The Franklin Food Pantry is getting noticed for its efforts to move beyond immediate hunger relief by addressing the root causes of hunger and promoting better nutritional health. The Pantry has received two recognition awards from area organizations: the Red Triangle Award from the Hockomock Area YMCA, and the Community Impact Award from the United Way of Tri-County.
Both organizations recently applauded the Franklin non-profit for going above and beyond in serving the Franklin community, and for its strong impact on the lives of the nearly 600 families it serves.
The Red Triangle Award recognizes the Pantry for its “steadfast dedication and partnership with the Hockomock Area YMCA to meet the changing needs of our community.” Through a partnership with the Hockomock Y, the Pantry created a Healthy Futures Shelf that offers clients access to nutritious food.
Nutrition information is posted with food products so that clients can make informed choices to fit their special dietary needs, such as low fat, high protein or gluten-free. In addition, the Pantry works with the YMCA to offer Cooking Matters classes that educate families how to manage their food budgets and prepare healthy meals.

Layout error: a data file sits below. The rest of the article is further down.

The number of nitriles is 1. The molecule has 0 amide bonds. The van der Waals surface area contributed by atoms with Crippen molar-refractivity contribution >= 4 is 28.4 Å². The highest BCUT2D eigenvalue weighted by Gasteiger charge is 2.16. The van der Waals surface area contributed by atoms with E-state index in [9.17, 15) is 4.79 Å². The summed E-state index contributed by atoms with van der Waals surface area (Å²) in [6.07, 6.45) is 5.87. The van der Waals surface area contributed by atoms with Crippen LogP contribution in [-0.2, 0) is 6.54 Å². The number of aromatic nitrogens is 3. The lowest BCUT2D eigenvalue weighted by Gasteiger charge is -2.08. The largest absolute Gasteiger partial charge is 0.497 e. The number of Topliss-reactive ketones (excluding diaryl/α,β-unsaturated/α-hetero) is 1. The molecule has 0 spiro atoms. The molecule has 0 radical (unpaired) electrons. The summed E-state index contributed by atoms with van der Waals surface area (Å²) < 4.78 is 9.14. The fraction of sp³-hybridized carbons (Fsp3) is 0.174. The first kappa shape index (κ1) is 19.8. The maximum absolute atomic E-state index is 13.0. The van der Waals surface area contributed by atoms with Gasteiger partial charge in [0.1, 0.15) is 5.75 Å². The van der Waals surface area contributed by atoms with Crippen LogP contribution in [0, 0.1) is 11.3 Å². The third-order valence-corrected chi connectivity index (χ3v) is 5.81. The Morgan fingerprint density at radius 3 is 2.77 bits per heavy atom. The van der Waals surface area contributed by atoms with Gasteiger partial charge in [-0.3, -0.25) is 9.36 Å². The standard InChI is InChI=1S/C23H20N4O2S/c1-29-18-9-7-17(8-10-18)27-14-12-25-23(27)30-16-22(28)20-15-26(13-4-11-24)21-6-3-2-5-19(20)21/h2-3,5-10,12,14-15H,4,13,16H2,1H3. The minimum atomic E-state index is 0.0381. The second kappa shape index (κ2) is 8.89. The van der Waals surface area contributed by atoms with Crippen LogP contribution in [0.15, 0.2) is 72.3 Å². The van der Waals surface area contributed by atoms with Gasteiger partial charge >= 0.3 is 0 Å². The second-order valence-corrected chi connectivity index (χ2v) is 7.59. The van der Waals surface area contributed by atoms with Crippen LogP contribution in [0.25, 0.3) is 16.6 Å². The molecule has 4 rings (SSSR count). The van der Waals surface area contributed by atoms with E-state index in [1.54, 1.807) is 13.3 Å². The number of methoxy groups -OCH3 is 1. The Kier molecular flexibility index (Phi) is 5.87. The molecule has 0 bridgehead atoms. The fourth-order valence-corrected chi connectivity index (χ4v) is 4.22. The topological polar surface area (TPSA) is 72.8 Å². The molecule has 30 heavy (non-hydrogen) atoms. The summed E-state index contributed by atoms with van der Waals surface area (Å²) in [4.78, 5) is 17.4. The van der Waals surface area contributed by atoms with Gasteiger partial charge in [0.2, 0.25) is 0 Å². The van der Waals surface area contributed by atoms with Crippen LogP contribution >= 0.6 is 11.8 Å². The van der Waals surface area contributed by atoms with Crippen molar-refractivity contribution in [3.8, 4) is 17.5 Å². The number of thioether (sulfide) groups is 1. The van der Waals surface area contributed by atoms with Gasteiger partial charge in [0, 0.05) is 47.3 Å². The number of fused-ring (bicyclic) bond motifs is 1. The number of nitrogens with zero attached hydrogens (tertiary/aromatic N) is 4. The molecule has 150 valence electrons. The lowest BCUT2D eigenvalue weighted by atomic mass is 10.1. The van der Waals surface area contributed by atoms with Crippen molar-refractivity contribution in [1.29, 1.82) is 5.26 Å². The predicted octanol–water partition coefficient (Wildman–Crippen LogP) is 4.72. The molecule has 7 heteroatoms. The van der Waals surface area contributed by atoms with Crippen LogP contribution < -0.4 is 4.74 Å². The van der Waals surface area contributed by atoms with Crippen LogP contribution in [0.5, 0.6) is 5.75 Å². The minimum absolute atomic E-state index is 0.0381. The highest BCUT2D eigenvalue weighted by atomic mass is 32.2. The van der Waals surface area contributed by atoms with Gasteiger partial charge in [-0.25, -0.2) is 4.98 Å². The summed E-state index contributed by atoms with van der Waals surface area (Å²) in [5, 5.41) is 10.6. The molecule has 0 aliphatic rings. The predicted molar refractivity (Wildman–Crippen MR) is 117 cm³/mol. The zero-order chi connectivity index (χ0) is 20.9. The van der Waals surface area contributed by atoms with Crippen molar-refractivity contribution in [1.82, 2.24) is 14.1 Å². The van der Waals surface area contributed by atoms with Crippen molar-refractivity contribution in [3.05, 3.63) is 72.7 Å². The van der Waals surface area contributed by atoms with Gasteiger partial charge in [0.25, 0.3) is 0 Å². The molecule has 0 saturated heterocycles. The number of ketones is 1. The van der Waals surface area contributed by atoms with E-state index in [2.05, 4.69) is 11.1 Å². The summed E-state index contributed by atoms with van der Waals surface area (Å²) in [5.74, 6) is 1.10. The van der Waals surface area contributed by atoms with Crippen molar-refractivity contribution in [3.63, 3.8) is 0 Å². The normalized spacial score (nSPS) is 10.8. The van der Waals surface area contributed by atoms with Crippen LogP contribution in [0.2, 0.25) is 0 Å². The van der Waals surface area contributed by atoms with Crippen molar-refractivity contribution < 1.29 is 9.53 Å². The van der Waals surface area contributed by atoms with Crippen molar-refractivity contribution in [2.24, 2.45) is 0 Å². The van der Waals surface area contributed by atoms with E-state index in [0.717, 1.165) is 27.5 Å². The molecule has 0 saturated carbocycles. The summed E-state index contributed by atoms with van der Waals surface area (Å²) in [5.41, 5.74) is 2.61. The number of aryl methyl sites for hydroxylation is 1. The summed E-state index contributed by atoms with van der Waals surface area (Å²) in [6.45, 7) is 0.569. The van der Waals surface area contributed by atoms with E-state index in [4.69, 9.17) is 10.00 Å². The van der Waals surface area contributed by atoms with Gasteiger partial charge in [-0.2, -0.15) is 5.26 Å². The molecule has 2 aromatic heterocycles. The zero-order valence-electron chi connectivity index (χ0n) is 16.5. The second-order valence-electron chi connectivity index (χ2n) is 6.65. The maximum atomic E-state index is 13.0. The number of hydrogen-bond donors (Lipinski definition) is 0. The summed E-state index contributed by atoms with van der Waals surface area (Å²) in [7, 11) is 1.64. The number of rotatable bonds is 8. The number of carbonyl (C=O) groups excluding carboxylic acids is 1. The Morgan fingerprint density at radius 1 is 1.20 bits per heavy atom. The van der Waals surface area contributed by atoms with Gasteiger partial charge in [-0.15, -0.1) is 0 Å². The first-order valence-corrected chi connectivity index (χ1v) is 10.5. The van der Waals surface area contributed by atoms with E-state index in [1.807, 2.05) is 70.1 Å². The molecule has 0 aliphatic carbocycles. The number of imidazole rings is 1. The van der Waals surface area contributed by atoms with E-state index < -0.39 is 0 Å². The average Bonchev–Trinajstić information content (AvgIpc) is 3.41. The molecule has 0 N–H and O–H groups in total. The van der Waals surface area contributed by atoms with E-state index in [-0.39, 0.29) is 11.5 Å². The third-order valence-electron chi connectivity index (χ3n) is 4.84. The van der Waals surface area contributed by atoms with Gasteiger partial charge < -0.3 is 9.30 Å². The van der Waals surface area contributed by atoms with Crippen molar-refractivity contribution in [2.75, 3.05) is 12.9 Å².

“Working with the Hockomock Area YMCA and Stop & Shop, we began to take preventative measures to help combat high blood pressure, diabetes and obesity,” said Erin Lynch, Franklin Food Pantry executive director. “As part of the Y’s Healthy Futures Initiative, we help our clients make healthier food choices and offer them access to more nutritious food, such as fresh produce and high protein items like chicken.”
The Community Impact Award is given to United Way of Tri-County (UWTC) Community Partners that have changed the lives of the people they serve. The award states that the Franklin Food Pantry, with resources from the UWTC, changed lives by “effectively and innovatively delivering a program that addresses root causes within the areas of Education, Health, Financial Stability or Basic Human Needs.”
Erin Lynch, executive director of the Franklin Food Pantry, is shown here with the award
Lynch said that thanks to the generous support from organizations such as the United Way of Tri-County and the Hockomock Area YMCA, the Pantry was able to offer programs to empower community members to become more self-sufficient through resources and education.
Examples include Cooking Matters which teaches families how to shop smarter and cook delicious, affordable meals; and a Healthy Futures Market that offers fresh produce weekly from June to October. The high cost of fresh fruits and vegetables can be a barrier to wholesome nutrition for many families.
“The money we receive through grants, as well as individual and corporate donations, allows us to go beyond just getting food to people,” said Lynch. “We are able to offer the kind of support and education that can impact our clients for a lifetime.”
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